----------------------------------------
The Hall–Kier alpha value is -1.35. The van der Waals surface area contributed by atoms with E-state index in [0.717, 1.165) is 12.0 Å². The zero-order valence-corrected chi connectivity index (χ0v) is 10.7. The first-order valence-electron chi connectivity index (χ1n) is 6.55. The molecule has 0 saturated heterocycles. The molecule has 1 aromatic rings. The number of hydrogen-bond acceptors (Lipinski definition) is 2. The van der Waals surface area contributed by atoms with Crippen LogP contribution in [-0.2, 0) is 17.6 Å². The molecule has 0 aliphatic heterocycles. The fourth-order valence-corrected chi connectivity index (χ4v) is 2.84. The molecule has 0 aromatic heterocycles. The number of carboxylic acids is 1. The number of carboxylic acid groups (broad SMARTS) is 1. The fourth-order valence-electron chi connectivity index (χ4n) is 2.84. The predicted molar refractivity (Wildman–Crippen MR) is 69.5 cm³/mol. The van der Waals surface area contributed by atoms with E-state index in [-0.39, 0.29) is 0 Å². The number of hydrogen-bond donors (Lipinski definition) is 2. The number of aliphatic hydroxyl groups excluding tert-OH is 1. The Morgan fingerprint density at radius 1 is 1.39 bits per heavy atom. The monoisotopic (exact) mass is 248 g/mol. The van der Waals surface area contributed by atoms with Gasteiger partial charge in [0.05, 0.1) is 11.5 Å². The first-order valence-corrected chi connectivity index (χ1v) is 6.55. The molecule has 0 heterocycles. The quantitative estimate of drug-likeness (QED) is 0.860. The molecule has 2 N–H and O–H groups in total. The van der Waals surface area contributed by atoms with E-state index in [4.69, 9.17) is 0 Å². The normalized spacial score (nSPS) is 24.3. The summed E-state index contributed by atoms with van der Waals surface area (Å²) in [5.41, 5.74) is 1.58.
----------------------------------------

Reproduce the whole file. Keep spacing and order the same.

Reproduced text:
The Hall–Kier alpha value is -1.35. The van der Waals surface area contributed by atoms with E-state index in [0.717, 1.165) is 12.0 Å². The zero-order valence-corrected chi connectivity index (χ0v) is 10.7. The first-order valence-electron chi connectivity index (χ1n) is 6.55. The molecule has 0 saturated heterocycles. The molecule has 1 aromatic rings. The number of hydrogen-bond acceptors (Lipinski definition) is 2. The van der Waals surface area contributed by atoms with Crippen LogP contribution in [-0.2, 0) is 17.6 Å². The molecule has 0 aliphatic heterocycles. The fourth-order valence-corrected chi connectivity index (χ4v) is 2.84. The molecule has 0 aromatic heterocycles. The number of carboxylic acids is 1. The number of carboxylic acid groups (broad SMARTS) is 1. The fourth-order valence-electron chi connectivity index (χ4n) is 2.84. The predicted molar refractivity (Wildman–Crippen MR) is 69.5 cm³/mol. The van der Waals surface area contributed by atoms with E-state index in [-0.39, 0.29) is 0 Å². The number of hydrogen-bond donors (Lipinski definition) is 2. The number of aliphatic hydroxyl groups excluding tert-OH is 1. The Morgan fingerprint density at radius 1 is 1.39 bits per heavy atom. The monoisotopic (exact) mass is 248 g/mol. The van der Waals surface area contributed by atoms with Gasteiger partial charge in [0.05, 0.1) is 11.5 Å². The first-order valence-corrected chi connectivity index (χ1v) is 6.55. The molecule has 0 heterocycles. The quantitative estimate of drug-likeness (QED) is 0.860. The molecule has 2 N–H and O–H groups in total. The van der Waals surface area contributed by atoms with E-state index in [4.69, 9.17) is 0 Å². The normalized spacial score (nSPS) is 24.3. The summed E-state index contributed by atoms with van der Waals surface area (Å²) in [5.41, 5.74) is 1.58.